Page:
Candace Falkner, 50, got her last unemployment check in mid-May, when extended benefits were curtailed in eight states. Since then she has applied for food stamps and begun a commission-only, door-to-door sales job. Since losing her job two years ago, Ms. Falkner said, she has earned a master’s degree in psychology and applied for work at numerous social service agencies as well as places like Walmart, but no offers came.
Ms. Falkner, who lives on the outskirts of Chicago, said she was grateful for the checks she received. But when they ended, she said, “They should have had some program in place to funnel those people back into the job market. Not to just leave them out there cold, saying, ‘The job market has improved, but there’s still 60,000 people in the city who can’t find one.’ “
Unemployment is lower than it was when the emergency unemployment extensions were ramped up in November 2009. Now, it is 8.1 percent, down from 9.9 percent then. But it is still far higher than pre-recession norms, and there are more than three job seekers for every opening.
Proponents of extended benefits say the cuts are premature. Chad Stone, the chief economist at the liberal Center on Budget and Policy Priorities, said Congress had never before put the brakes on extended benefits when the labor market was so weak. “It’s moving in the wrong direction, and it’s occurring at a time when unemployment is very high,” he said.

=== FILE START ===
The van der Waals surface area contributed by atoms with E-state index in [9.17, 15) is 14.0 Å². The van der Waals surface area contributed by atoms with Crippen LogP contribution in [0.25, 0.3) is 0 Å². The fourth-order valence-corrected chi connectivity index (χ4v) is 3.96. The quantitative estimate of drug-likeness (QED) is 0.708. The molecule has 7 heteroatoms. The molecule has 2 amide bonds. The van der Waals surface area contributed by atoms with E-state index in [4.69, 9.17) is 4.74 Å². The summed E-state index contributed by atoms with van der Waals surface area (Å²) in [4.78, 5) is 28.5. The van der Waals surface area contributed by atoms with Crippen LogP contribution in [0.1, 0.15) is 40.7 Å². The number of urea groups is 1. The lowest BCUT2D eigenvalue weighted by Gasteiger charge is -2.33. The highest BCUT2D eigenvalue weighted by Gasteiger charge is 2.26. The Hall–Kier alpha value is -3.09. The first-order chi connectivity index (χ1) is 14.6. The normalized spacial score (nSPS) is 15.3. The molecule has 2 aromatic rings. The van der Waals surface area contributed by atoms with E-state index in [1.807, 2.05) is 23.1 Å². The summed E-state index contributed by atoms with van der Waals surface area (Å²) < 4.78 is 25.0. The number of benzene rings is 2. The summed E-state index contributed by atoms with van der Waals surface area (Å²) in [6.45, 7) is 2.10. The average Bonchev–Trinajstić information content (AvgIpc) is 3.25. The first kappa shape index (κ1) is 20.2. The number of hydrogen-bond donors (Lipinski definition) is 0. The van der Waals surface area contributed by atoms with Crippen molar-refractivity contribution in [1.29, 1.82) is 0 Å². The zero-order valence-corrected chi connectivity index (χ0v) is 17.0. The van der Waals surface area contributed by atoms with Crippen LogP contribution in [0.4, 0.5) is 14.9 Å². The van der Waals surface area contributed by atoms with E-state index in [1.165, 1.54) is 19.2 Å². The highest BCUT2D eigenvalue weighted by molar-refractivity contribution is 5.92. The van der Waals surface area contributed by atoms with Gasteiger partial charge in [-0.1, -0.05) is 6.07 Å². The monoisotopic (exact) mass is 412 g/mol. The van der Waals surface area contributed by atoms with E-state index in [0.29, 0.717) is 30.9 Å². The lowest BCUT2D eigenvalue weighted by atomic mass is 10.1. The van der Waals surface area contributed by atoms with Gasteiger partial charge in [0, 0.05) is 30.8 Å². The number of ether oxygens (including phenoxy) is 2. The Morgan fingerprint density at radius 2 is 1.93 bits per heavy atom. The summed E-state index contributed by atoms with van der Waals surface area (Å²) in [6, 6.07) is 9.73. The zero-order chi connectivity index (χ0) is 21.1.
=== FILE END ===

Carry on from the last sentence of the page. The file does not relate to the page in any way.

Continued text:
Conservative economists and political leaders have argued that unemployment benefits prolong joblessness and simply transfer wealth from one area of the economy to another without contributing to growth.
Kevin A. Hassett, director of economic policy studies at the conservative American Enterprise Institute, said, “I haven’t liked the 99-week solution from the beginning because it creates an environment where people are subsidized to become a structural unemployment problem.”
Still, he is troubled by the latest developments. “If you just reduce the weeks of unemployment for people already unemployed but don’t do anything else, it’s a bad deal,” he said, “because they’re already about the worst-off people in society.”
He points to alternatives like using unemployment money to encourage entrepreneurship or paying benefits in a lump sum, rather than over time, to encourage people to find work faster.